And every person who owns one of his custom built amplifiers that we can locate will be asked to bring his amp to put on display as a "reunion of his children", so to speak. He'd have loved to see them all together at once. We'll try to make that happen.

We have yet to create his final amusing anecdote but we're working on it.
 

LtDave32

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After finding the fifth box of pornographic DVDs, it started getting REALLY funny.

We found far more photo albums stashed among his books than I would have suspected.



There was this old dude at the end of our cul-de-sac, "Mr Foto". White guy, not Japanese as one might think.

This beer-tubby ol' guy was a liquor sign repairman for a living. Yep that's what he did. He had his garage turned into a shop, and in that shop he repaired beer and liquor signs of the 1960's.

Before he'd enter the shop, we'd see him sitting on the concrete steps leading into the house. We'd ride our bikes right up in the driveway to witness "the event" . He could with one hand draw his tobacco pouch out of his top pocket, with the other hand prepare a rolling paper, and in one swift and seamless move, open the drawstring with his teeth, trickle the tobacco out into the paper trough, bring the paper to his lips and lick and roll and twist a cigarette while replacing the pouch with his other hand. It was a pure sight to see. Simply amazing. He had it down to an art form.

Anyway..

In that shop along the walls were dozens of those calendars that had a plastic film over the picture that you pulled up to reveal this bimbo with HUGE boobs. They were everywhere. At ten years old, this was fascinating. He also had piles and stacks of what he called "titty books" like Knave, Buxom, Cavalier, etc etc. What these books were, were naked chick books for the "other guys" who liked ordinary "Haus frau" type of women. We'd come in to look at the beer signs (so we said) and try and pull a calendar cover up or sneak a peek into the titty books. He'd say "get out of there, you" but do nothing, so we kept right on peeking..
 

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This one's right out of the oven. It happened just yesterday.

Guy brings in a Harmony Rocket H53 archtop guitar. He wants a setup. While I'm looking over the guitar he says, "I like the action the way i is, don't change the action."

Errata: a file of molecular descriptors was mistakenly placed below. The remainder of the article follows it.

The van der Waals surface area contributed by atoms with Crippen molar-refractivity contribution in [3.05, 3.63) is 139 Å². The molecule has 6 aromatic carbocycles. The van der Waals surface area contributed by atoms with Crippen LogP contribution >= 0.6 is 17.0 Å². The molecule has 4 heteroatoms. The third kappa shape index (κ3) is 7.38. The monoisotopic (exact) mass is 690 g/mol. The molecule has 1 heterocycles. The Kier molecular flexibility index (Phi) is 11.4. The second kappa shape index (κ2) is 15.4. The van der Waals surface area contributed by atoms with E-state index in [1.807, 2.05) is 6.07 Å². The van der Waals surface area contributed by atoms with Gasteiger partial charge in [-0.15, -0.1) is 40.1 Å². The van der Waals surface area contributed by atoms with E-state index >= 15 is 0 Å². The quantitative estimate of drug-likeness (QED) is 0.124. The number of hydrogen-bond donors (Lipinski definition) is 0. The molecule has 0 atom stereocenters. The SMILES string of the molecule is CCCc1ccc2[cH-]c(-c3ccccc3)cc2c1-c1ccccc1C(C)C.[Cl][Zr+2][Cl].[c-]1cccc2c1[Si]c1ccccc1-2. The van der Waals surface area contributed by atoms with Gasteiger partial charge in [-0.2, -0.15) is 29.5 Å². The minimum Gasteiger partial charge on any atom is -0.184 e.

So, I tell him that I'll measure the action before the setup and then restore the same action after I correct the neck relief. Nope! He doesn't want to change the relief. He likes the relief just the way it is.

I try to explain that he has a little more upbow than what would be considered standard and that I should straighten the neck just a bit. Nope! If I do that it might start buzzing. So, I look at the bridge and notice that it is carved straight and positioned perpendicular. I tell him that the intonation can't possibly be right and I show him what an archtop bridge saddle should look like, with the compensation carved in. I also explain how the sample I was showing had the compensation carved fro a wound G string. So, I tell him that I will have to slant the bridge a bit to get the same approximate intonation as we see on my steel string acoustics and I show him how the saddle on an acoustic is slightly slanted.

Initially he didn't like the idea, perhaps mostly because of how it will look, but then I pointed out that the bridge on a 335, which is a similar guitar, is permanently installed slanted and that it is a commonly acceptable look. So, he did agree.

I checked the string slots on the nut - nothing to tweak there.

Now, since I am not in the business of ripping off customers I tried to think of other things I could do to justify him paying for a full setup. So, I explained that I would normally clean the guitar and polish the frets, but that I would not normally go through the length of doing a multi stage mirror finish fret polish, just for a setup. I showed him a sample neck with mirror finished frets and said I would give his frets the same treatment. He was happy about that.

The customer was quite familiar with the concepts of action as well as neck relief, but did not know much about the intonation. I am still trying to figure out what he wanted to adjust.